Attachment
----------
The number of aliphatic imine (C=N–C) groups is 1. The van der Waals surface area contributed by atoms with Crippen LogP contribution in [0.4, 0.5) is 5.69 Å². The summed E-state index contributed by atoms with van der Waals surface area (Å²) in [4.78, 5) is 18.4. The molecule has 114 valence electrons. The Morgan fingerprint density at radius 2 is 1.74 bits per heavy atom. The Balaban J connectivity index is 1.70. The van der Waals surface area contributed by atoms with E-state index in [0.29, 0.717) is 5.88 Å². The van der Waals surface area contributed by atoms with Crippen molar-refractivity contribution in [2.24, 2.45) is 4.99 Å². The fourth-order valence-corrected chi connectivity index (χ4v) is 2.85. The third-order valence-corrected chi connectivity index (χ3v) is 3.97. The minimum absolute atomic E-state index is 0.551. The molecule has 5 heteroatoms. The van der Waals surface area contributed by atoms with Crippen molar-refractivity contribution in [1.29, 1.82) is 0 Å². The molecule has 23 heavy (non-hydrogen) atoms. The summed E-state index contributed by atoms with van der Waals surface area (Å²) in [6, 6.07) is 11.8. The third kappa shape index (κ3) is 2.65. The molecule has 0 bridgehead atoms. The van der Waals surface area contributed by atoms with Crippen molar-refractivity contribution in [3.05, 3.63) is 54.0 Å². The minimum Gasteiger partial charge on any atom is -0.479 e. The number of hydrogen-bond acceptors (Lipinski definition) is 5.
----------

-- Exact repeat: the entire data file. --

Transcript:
The number of aliphatic imine (C=N–C) groups is 1. The van der Waals surface area contributed by atoms with Crippen LogP contribution in [0.4, 0.5) is 5.69 Å². The summed E-state index contributed by atoms with van der Waals surface area (Å²) in [4.78, 5) is 18.4. The molecule has 114 valence electrons. The Morgan fingerprint density at radius 2 is 1.74 bits per heavy atom. The Balaban J connectivity index is 1.70. The van der Waals surface area contributed by atoms with E-state index in [0.29, 0.717) is 5.88 Å². The van der Waals surface area contributed by atoms with Crippen molar-refractivity contribution in [2.24, 2.45) is 4.99 Å². The fourth-order valence-corrected chi connectivity index (χ4v) is 2.85. The third-order valence-corrected chi connectivity index (χ3v) is 3.97. The minimum absolute atomic E-state index is 0.551. The molecule has 5 heteroatoms. The van der Waals surface area contributed by atoms with Crippen molar-refractivity contribution in [1.29, 1.82) is 0 Å². The molecule has 23 heavy (non-hydrogen) atoms. The summed E-state index contributed by atoms with van der Waals surface area (Å²) in [6, 6.07) is 11.8. The third kappa shape index (κ3) is 2.65. The molecule has 0 bridgehead atoms. The van der Waals surface area contributed by atoms with Crippen molar-refractivity contribution in [3.05, 3.63) is 54.0 Å². The minimum Gasteiger partial charge on any atom is -0.479 e. The number of hydrogen-bond acceptors (Lipinski definition) is 5.